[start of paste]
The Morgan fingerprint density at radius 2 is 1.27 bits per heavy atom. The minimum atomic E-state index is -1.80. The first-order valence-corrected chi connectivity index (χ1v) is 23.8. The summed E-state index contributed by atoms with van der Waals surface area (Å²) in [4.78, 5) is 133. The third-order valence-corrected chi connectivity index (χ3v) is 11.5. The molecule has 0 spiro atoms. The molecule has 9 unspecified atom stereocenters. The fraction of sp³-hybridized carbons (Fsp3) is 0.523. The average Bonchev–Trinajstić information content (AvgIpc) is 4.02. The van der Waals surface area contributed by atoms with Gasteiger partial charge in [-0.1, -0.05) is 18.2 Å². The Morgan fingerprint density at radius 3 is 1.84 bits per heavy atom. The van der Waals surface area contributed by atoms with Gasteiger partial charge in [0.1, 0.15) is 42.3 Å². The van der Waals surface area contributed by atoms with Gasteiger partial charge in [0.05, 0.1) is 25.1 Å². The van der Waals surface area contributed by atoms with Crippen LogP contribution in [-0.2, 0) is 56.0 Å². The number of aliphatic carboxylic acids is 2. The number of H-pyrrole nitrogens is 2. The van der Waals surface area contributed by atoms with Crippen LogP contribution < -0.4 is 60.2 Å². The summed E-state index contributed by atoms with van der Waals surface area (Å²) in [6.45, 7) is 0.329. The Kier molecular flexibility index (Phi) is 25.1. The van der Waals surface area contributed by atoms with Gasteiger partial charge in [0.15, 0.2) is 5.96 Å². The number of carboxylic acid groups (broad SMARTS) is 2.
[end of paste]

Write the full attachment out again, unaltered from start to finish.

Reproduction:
The Morgan fingerprint density at radius 2 is 1.27 bits per heavy atom. The minimum atomic E-state index is -1.80. The first-order valence-corrected chi connectivity index (χ1v) is 23.8. The summed E-state index contributed by atoms with van der Waals surface area (Å²) in [4.78, 5) is 133. The third-order valence-corrected chi connectivity index (χ3v) is 11.5. The molecule has 0 spiro atoms. The molecule has 9 unspecified atom stereocenters. The fraction of sp³-hybridized carbons (Fsp3) is 0.523. The average Bonchev–Trinajstić information content (AvgIpc) is 4.02. The van der Waals surface area contributed by atoms with Gasteiger partial charge in [-0.1, -0.05) is 18.2 Å². The Morgan fingerprint density at radius 3 is 1.84 bits per heavy atom. The van der Waals surface area contributed by atoms with Gasteiger partial charge in [0.1, 0.15) is 42.3 Å². The van der Waals surface area contributed by atoms with Gasteiger partial charge in [0.05, 0.1) is 25.1 Å². The van der Waals surface area contributed by atoms with Crippen LogP contribution in [-0.2, 0) is 56.0 Å². The number of aliphatic carboxylic acids is 2. The number of H-pyrrole nitrogens is 2. The van der Waals surface area contributed by atoms with Crippen LogP contribution < -0.4 is 60.2 Å². The summed E-state index contributed by atoms with van der Waals surface area (Å²) in [6.45, 7) is 0.329. The Kier molecular flexibility index (Phi) is 25.1. The van der Waals surface area contributed by atoms with Gasteiger partial charge in [0.15, 0.2) is 5.96 Å². The number of carboxylic acid groups (broad SMARTS) is 2.